During an internal conference call this week I said: “We have to set an internal deadline, or I will never start working on this.”
This is no lie. My entire life is lived by my calendar. The only way I can prioritize is by the deadlines facing me. If there is a task without a deadline – good luck. If it is personal – better luck next week.
The flaw in this is that you have to properly anticipate the amount of time said project will take. Sometimes, I am great at this; other times, I am horrible. This week was a prime example. I have a brief due by a set time Friday, as this post is going up. Sitting down to actually focus on one thing at a time is virtually impossible. I often find that this time comes at 9 p.m., which leads to late nights.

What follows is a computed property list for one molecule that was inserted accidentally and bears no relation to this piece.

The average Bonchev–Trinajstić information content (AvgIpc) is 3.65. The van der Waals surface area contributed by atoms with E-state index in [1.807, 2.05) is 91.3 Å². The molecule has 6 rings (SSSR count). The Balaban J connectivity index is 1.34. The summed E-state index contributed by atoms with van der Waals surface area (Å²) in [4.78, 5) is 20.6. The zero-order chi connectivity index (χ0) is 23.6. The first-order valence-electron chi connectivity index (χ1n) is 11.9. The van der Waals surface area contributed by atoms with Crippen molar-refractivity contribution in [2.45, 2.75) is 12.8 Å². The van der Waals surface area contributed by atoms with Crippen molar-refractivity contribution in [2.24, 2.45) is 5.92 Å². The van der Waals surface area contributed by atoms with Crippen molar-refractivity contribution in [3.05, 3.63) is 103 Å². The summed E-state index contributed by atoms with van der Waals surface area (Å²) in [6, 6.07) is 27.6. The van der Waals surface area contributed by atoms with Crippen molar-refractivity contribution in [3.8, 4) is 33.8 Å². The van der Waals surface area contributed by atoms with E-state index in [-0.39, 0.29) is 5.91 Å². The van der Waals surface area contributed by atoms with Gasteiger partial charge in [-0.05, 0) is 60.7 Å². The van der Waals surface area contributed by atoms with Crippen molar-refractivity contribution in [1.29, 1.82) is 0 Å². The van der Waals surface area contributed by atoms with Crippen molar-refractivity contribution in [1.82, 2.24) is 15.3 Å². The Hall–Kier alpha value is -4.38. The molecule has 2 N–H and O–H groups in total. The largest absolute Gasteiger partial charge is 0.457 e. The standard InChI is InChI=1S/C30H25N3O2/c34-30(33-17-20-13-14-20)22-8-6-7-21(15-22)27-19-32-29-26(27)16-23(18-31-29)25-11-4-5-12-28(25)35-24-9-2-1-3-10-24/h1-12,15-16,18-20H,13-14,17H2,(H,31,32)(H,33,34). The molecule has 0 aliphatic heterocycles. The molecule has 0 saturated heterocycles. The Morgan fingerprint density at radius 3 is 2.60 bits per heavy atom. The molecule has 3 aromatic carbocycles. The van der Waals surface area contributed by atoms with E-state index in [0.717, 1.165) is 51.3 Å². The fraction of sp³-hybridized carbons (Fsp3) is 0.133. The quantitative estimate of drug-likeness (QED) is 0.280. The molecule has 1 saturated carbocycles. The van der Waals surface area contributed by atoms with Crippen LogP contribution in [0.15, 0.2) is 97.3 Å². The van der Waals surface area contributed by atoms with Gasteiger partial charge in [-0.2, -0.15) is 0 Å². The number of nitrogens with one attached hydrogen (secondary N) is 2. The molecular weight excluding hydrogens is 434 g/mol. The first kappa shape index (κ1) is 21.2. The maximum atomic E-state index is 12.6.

This week, coffee and a short nap helped me make it through until 3 a.m. Wednesday, but my body revolted the next day. My body knows that I know better than to try to pull an all-nighter. I could do that in my 20s, but it is not happening in my 30s. The next night I was working on my laptop and could barely see the screen to make edits. At this point of diminishing returns, I gave up and went to bed.
I know that my brain will appreciate the full night’s sleep and will function better the next day if I sleep, but the stress and anxiety of being on the clock pushes me to keep going.
In retrospect, I see how much time I wasted the week before not feeling the pressure of this particular deadline, until the pressure from other deadlines had passed. It is a vicious cycle.
Here is to my fellow deadline driven professionals who are trying to pull all-nighters beyond their 20s.
Angela Davis Pallozzi is counsel at Offit Kurman P.A. in Baltimore.